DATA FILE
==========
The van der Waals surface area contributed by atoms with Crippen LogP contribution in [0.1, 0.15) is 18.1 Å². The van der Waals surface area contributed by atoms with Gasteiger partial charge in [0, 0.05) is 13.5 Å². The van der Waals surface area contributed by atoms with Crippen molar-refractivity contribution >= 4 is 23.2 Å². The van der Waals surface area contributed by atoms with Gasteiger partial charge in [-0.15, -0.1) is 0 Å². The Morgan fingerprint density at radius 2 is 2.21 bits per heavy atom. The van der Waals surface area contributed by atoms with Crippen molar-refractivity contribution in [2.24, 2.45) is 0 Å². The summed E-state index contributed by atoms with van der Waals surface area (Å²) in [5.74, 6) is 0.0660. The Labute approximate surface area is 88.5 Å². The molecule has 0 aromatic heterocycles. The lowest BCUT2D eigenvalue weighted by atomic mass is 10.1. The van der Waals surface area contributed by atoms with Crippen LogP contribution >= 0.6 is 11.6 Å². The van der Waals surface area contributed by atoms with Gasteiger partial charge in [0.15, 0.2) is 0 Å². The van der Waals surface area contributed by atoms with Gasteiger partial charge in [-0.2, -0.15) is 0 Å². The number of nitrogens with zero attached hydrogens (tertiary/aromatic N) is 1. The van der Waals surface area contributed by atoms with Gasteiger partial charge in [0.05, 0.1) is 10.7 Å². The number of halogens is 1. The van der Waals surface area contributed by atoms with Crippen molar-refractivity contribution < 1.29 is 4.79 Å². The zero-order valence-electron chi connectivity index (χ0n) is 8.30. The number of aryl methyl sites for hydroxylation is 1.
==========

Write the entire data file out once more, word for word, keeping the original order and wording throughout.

The van der Waals surface area contributed by atoms with Crippen LogP contribution in [0.1, 0.15) is 18.1 Å². The van der Waals surface area contributed by atoms with Gasteiger partial charge in [0, 0.05) is 13.5 Å². The van der Waals surface area contributed by atoms with Crippen molar-refractivity contribution >= 4 is 23.2 Å². The van der Waals surface area contributed by atoms with Gasteiger partial charge in [-0.15, -0.1) is 0 Å². The Morgan fingerprint density at radius 2 is 2.21 bits per heavy atom. The van der Waals surface area contributed by atoms with Crippen molar-refractivity contribution in [2.24, 2.45) is 0 Å². The summed E-state index contributed by atoms with van der Waals surface area (Å²) in [5.74, 6) is 0.0660. The Labute approximate surface area is 88.5 Å². The molecule has 0 aromatic heterocycles. The lowest BCUT2D eigenvalue weighted by atomic mass is 10.1. The van der Waals surface area contributed by atoms with Crippen LogP contribution >= 0.6 is 11.6 Å². The van der Waals surface area contributed by atoms with Gasteiger partial charge in [0.15, 0.2) is 0 Å². The van der Waals surface area contributed by atoms with Gasteiger partial charge in [-0.2, -0.15) is 0 Å². The number of nitrogens with zero attached hydrogens (tertiary/aromatic N) is 1. The van der Waals surface area contributed by atoms with Gasteiger partial charge in [0.05, 0.1) is 10.7 Å². The number of halogens is 1. The van der Waals surface area contributed by atoms with Crippen molar-refractivity contribution < 1.29 is 4.79 Å². The zero-order valence-electron chi connectivity index (χ0n) is 8.30. The number of aryl methyl sites for hydroxylation is 1.